Monday, November 12, 2007

O dark dark dark. They all go into the dark...

After a weekend spent at an intensive rehearsal session with our choir, I'm back in the city grading papers and doing the laundry, trying to avoid looking outside. The winter is setting in, when pundits like to trot out suicide statistics and other fun topics. I read somewhere – I can't be bothered looking up such depressing things – that most suicides in northern Europe occur toward the end of winter, when people just can't take it anymore. But as far as I'm concerned, the greatest endurance test living in southern Finland is the six- to eight-week stretch between November and late December. It keeps getting darker, with no relief. It rains constantly, and the impenetrable, ever-present cloud cover makes it seem like the sun never rises. (True story: my first year here, I saw the sun exactly twice during November – flying to Germany and back.) There's no snow to brighten the landscape, and the weather gets into your head like a fog. You're tired all the time, and every nerve in your body screams when your alarm goes off in the morning. It's a time to draw family and friends close, talk, laugh, drink, and get each other through it.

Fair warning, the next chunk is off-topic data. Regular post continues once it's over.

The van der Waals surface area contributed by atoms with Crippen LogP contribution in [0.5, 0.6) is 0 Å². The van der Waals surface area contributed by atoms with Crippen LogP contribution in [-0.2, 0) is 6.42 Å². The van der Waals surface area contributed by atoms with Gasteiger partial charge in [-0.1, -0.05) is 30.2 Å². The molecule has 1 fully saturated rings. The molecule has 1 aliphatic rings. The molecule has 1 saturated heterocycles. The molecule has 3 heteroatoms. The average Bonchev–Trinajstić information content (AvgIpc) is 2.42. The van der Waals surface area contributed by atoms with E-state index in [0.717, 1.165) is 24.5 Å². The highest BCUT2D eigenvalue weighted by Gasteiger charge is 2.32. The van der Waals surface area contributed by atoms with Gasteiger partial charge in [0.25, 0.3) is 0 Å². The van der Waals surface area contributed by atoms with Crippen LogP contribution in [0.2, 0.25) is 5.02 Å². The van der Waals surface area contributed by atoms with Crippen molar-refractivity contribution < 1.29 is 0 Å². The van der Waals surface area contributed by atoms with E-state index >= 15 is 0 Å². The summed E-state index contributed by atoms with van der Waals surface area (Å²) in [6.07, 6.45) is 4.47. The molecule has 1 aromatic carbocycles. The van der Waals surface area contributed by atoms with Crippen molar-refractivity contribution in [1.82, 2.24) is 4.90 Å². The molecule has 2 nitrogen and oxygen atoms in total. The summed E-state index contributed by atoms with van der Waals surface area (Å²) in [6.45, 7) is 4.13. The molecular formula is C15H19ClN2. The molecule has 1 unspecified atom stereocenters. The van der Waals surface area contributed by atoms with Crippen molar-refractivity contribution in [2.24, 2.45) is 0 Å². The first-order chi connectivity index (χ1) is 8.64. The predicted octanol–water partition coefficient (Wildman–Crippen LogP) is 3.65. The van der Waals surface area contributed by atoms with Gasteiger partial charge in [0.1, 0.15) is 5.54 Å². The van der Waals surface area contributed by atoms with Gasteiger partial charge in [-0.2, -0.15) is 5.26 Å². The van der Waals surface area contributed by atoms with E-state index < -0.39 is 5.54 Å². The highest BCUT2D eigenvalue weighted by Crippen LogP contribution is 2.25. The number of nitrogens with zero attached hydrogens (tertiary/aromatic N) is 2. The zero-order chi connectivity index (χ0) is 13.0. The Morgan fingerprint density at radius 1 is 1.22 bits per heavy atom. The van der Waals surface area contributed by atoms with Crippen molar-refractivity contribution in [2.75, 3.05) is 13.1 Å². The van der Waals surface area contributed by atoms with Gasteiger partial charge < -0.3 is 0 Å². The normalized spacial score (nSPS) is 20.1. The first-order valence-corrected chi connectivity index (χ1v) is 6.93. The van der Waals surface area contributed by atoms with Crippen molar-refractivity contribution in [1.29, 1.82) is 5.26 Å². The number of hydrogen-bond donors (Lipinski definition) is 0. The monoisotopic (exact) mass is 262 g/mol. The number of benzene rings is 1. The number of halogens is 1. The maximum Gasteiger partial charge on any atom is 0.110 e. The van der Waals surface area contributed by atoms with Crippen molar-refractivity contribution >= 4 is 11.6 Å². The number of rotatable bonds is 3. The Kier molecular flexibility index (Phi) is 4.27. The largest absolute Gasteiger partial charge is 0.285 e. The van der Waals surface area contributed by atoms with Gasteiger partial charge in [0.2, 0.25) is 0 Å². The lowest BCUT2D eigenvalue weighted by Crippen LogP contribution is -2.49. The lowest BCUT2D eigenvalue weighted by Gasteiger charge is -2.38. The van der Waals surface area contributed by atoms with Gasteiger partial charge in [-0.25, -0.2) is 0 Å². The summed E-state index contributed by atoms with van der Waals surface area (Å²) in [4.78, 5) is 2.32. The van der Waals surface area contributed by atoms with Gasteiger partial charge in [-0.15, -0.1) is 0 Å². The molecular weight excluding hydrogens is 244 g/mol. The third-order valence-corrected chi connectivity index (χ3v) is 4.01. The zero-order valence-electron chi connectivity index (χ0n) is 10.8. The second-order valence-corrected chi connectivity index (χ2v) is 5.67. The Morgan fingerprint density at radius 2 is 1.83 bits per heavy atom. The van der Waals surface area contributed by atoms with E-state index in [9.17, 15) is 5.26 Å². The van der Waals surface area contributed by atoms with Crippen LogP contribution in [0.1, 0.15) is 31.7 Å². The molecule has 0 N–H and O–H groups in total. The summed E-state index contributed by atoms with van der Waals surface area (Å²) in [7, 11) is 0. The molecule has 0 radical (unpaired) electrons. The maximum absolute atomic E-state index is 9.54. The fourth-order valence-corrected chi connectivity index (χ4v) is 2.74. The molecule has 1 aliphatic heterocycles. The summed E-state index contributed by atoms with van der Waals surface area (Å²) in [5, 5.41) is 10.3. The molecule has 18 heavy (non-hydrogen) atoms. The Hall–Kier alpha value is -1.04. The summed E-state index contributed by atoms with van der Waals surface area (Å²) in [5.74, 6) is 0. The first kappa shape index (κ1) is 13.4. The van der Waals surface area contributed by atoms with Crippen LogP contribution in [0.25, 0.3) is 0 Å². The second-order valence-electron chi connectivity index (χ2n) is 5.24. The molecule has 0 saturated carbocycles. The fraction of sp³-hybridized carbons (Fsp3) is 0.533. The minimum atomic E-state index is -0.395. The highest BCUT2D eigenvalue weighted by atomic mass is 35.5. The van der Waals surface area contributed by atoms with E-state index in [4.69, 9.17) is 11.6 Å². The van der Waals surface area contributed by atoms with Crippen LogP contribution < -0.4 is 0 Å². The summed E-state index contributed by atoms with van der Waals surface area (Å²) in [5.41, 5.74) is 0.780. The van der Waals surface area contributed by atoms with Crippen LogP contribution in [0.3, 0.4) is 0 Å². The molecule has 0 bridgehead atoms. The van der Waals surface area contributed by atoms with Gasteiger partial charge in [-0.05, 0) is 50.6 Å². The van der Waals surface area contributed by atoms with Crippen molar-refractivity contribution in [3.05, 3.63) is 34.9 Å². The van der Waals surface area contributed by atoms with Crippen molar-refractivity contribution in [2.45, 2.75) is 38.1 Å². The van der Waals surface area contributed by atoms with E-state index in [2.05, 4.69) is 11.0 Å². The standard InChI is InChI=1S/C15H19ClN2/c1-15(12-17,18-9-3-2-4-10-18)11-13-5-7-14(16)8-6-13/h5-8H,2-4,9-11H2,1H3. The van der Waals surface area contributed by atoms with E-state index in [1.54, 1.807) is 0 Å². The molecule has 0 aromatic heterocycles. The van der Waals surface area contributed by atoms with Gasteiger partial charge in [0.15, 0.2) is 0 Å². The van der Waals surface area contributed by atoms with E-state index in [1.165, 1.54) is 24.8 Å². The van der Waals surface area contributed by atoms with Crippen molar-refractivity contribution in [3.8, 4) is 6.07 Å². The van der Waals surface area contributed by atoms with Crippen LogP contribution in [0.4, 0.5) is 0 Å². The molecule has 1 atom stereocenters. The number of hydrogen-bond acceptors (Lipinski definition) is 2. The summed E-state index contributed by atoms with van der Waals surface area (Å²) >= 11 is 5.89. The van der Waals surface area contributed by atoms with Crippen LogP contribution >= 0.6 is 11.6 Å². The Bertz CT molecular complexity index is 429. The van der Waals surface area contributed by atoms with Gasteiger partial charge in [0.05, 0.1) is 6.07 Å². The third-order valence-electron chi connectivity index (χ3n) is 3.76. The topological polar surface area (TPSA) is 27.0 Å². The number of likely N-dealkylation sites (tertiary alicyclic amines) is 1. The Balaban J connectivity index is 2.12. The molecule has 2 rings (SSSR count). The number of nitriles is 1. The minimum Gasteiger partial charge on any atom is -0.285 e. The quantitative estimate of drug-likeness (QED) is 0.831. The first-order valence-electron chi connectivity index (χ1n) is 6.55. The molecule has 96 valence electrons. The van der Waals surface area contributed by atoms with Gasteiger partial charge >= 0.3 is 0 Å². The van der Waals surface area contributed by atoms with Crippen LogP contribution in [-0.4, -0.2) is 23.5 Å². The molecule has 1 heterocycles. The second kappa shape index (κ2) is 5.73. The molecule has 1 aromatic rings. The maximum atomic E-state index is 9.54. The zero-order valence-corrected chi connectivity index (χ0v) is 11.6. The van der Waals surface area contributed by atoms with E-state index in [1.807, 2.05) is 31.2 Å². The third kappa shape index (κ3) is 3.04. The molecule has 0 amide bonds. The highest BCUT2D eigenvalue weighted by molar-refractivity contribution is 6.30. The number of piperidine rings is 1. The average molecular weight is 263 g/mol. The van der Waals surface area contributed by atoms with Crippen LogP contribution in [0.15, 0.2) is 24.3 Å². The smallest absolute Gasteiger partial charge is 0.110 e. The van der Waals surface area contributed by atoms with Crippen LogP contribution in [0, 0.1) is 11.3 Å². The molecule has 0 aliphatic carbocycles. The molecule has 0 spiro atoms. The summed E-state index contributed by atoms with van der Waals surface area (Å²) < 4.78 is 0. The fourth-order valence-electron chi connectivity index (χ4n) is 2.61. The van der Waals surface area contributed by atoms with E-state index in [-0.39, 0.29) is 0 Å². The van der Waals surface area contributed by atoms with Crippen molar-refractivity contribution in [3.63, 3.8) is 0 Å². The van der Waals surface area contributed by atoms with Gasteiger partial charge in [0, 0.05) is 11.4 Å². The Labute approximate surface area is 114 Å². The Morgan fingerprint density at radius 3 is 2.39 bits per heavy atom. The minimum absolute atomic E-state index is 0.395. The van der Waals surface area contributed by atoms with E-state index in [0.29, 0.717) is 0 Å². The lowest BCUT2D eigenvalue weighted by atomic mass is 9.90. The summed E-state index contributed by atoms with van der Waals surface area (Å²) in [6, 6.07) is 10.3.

I think it's part of the reason the recent Jokela school massacre has hit the populace so hard. Make no mistake: people are well and truly rattled here. Such things are generally thought of as happening "over there" – a generic location meant to describe anywhere but peaceful, law-abiding Finland. Anytime such a tragedy occurred, it would have cut Finns to the heart, but for it to come at this darkest time of year doesn't help. There is a great pain in the air that will take time to heal, and won't be helped along helped by inane commentary based on clichés and non-sequiturs that passes for news analysis in some circles, nor by a smug, condescending follow-up to perfectly justifiable outrage. There's been the predictable response: shock, mourning, calls for limiting access to handguns, or an outright ban on them, entirely reasonable to an anti-gun person like myself. And then there's a tabloid media awash in pictures of the leering, self-appointed "natural selector" who perpetrated this unthinkable deed, and precious little mention of the victims. All of it set against that dark, dark backdrop.